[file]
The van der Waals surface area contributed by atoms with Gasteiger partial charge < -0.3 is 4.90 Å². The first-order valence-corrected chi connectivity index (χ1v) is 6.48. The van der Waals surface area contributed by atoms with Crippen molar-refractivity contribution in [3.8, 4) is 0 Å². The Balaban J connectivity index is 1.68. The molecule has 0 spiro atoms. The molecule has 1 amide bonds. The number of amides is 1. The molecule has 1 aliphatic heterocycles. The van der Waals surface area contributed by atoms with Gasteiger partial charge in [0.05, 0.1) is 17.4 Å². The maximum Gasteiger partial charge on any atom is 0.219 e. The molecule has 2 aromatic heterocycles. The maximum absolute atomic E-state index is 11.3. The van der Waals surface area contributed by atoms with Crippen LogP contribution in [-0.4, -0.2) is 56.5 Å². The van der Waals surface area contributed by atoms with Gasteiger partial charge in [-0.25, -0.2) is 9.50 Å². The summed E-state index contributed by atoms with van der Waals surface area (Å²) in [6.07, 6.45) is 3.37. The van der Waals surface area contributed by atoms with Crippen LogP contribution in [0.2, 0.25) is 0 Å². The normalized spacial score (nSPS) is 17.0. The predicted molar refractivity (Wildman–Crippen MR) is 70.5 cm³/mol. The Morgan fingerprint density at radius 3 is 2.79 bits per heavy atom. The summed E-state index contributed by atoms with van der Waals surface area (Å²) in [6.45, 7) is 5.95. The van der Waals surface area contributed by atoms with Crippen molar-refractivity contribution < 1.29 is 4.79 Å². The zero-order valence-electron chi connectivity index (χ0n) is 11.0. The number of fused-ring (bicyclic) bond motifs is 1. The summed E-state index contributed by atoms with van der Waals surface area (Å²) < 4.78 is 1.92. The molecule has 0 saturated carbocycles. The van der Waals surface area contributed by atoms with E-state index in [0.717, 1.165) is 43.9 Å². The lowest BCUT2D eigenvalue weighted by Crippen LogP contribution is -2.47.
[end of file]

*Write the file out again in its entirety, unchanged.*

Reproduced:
The van der Waals surface area contributed by atoms with Gasteiger partial charge < -0.3 is 4.90 Å². The first-order valence-corrected chi connectivity index (χ1v) is 6.48. The van der Waals surface area contributed by atoms with Crippen molar-refractivity contribution in [3.8, 4) is 0 Å². The Balaban J connectivity index is 1.68. The molecule has 0 spiro atoms. The molecule has 1 amide bonds. The number of amides is 1. The molecule has 1 aliphatic heterocycles. The van der Waals surface area contributed by atoms with Gasteiger partial charge in [0.05, 0.1) is 17.4 Å². The maximum Gasteiger partial charge on any atom is 0.219 e. The molecule has 2 aromatic heterocycles. The maximum absolute atomic E-state index is 11.3. The van der Waals surface area contributed by atoms with Crippen LogP contribution in [-0.4, -0.2) is 56.5 Å². The van der Waals surface area contributed by atoms with Gasteiger partial charge in [-0.25, -0.2) is 9.50 Å². The summed E-state index contributed by atoms with van der Waals surface area (Å²) in [6.07, 6.45) is 3.37. The van der Waals surface area contributed by atoms with Crippen LogP contribution in [0.2, 0.25) is 0 Å². The normalized spacial score (nSPS) is 17.0. The predicted molar refractivity (Wildman–Crippen MR) is 70.5 cm³/mol. The Morgan fingerprint density at radius 3 is 2.79 bits per heavy atom. The summed E-state index contributed by atoms with van der Waals surface area (Å²) in [6.45, 7) is 5.95. The van der Waals surface area contributed by atoms with Crippen molar-refractivity contribution < 1.29 is 4.79 Å². The zero-order valence-electron chi connectivity index (χ0n) is 11.0. The number of fused-ring (bicyclic) bond motifs is 1. The summed E-state index contributed by atoms with van der Waals surface area (Å²) < 4.78 is 1.92. The molecule has 0 saturated carbocycles. The van der Waals surface area contributed by atoms with E-state index in [0.717, 1.165) is 43.9 Å². The lowest BCUT2D eigenvalue weighted by Crippen LogP contribution is -2.47.